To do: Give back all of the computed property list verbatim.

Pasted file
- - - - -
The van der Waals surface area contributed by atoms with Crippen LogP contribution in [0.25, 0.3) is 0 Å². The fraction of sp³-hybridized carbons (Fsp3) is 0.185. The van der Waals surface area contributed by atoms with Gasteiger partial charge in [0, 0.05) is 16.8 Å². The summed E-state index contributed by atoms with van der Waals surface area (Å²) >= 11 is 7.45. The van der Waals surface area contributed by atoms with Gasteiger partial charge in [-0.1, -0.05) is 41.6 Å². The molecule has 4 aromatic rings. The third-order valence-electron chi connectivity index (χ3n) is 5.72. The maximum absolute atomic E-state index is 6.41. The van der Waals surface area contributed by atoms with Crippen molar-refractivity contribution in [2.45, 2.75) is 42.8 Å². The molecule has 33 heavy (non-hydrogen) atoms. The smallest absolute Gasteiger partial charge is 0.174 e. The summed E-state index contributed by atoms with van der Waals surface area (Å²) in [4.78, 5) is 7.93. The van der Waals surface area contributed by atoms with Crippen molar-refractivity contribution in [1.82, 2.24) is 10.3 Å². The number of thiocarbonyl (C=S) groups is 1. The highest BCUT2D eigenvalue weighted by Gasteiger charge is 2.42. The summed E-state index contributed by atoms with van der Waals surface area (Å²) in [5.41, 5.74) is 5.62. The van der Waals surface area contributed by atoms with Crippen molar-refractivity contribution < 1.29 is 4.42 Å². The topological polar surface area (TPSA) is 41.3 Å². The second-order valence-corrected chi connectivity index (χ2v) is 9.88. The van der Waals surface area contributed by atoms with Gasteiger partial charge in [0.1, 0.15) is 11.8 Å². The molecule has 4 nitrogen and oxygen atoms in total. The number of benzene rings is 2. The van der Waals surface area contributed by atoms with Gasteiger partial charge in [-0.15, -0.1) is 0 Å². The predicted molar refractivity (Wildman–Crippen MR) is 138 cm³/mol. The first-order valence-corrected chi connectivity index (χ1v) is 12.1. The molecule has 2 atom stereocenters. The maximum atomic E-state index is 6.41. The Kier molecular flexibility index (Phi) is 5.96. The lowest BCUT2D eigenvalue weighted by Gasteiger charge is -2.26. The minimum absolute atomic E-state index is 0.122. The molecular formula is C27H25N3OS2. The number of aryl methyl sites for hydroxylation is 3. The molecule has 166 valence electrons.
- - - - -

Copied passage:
The van der Waals surface area contributed by atoms with Crippen LogP contribution in [0.25, 0.3) is 0 Å². The fraction of sp³-hybridized carbons (Fsp3) is 0.185. The van der Waals surface area contributed by atoms with Gasteiger partial charge in [0, 0.05) is 16.8 Å². The summed E-state index contributed by atoms with van der Waals surface area (Å²) >= 11 is 7.45. The van der Waals surface area contributed by atoms with Gasteiger partial charge in [-0.1, -0.05) is 41.6 Å². The molecule has 4 aromatic rings. The third-order valence-electron chi connectivity index (χ3n) is 5.72. The maximum absolute atomic E-state index is 6.41. The van der Waals surface area contributed by atoms with Crippen molar-refractivity contribution in [2.45, 2.75) is 42.8 Å². The molecule has 33 heavy (non-hydrogen) atoms. The smallest absolute Gasteiger partial charge is 0.174 e. The summed E-state index contributed by atoms with van der Waals surface area (Å²) in [4.78, 5) is 7.93. The van der Waals surface area contributed by atoms with Crippen molar-refractivity contribution in [1.82, 2.24) is 10.3 Å². The number of thiocarbonyl (C=S) groups is 1. The highest BCUT2D eigenvalue weighted by Gasteiger charge is 2.42. The summed E-state index contributed by atoms with van der Waals surface area (Å²) in [5.41, 5.74) is 5.62. The van der Waals surface area contributed by atoms with Crippen molar-refractivity contribution < 1.29 is 4.42 Å². The topological polar surface area (TPSA) is 41.3 Å². The second-order valence-corrected chi connectivity index (χ2v) is 9.88. The van der Waals surface area contributed by atoms with Gasteiger partial charge in [0.1, 0.15) is 11.8 Å². The molecule has 4 nitrogen and oxygen atoms in total. The number of benzene rings is 2. The van der Waals surface area contributed by atoms with Gasteiger partial charge in [-0.15, -0.1) is 0 Å². The predicted molar refractivity (Wildman–Crippen MR) is 138 cm³/mol. The first-order valence-corrected chi connectivity index (χ1v) is 12.1. The molecule has 2 atom stereocenters. The maximum atomic E-state index is 6.41. The Kier molecular flexibility index (Phi) is 5.96. The lowest BCUT2D eigenvalue weighted by Gasteiger charge is -2.26. The minimum absolute atomic E-state index is 0.122. The molecular formula is C27H25N3OS2. The number of aryl methyl sites for hydroxylation is 3. The molecule has 166 valence electrons.